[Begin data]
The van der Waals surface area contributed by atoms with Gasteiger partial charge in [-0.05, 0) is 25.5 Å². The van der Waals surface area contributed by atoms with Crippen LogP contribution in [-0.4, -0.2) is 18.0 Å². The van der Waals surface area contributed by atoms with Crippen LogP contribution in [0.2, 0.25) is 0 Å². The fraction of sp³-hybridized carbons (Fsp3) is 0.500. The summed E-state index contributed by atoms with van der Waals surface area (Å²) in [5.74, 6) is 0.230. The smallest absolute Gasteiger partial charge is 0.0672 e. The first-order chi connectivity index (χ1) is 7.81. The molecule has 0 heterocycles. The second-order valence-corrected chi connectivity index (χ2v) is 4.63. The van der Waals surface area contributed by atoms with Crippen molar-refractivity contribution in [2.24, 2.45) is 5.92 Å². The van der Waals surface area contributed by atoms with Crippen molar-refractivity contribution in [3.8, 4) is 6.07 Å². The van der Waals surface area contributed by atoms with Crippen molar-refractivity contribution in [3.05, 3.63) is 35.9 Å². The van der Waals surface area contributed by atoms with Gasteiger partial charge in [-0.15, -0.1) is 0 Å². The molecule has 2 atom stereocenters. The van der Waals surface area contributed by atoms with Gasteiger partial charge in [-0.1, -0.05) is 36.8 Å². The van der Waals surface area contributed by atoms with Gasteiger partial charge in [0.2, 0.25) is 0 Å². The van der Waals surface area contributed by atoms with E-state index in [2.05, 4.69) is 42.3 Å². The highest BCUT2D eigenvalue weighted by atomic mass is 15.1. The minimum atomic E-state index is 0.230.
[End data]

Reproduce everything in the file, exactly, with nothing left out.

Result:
The van der Waals surface area contributed by atoms with Gasteiger partial charge in [-0.05, 0) is 25.5 Å². The van der Waals surface area contributed by atoms with Crippen LogP contribution in [-0.4, -0.2) is 18.0 Å². The van der Waals surface area contributed by atoms with Crippen LogP contribution in [0.2, 0.25) is 0 Å². The fraction of sp³-hybridized carbons (Fsp3) is 0.500. The summed E-state index contributed by atoms with van der Waals surface area (Å²) in [5.74, 6) is 0.230. The smallest absolute Gasteiger partial charge is 0.0672 e. The first-order chi connectivity index (χ1) is 7.81. The molecule has 0 heterocycles. The second-order valence-corrected chi connectivity index (χ2v) is 4.63. The van der Waals surface area contributed by atoms with Crippen molar-refractivity contribution in [2.24, 2.45) is 5.92 Å². The van der Waals surface area contributed by atoms with Crippen molar-refractivity contribution in [3.8, 4) is 6.07 Å². The van der Waals surface area contributed by atoms with Crippen molar-refractivity contribution in [3.05, 3.63) is 35.9 Å². The van der Waals surface area contributed by atoms with Gasteiger partial charge in [-0.15, -0.1) is 0 Å². The molecule has 2 atom stereocenters. The van der Waals surface area contributed by atoms with Gasteiger partial charge in [-0.1, -0.05) is 36.8 Å². The van der Waals surface area contributed by atoms with Gasteiger partial charge in [0.2, 0.25) is 0 Å². The van der Waals surface area contributed by atoms with E-state index in [2.05, 4.69) is 42.3 Å². The highest BCUT2D eigenvalue weighted by atomic mass is 15.1. The minimum atomic E-state index is 0.230.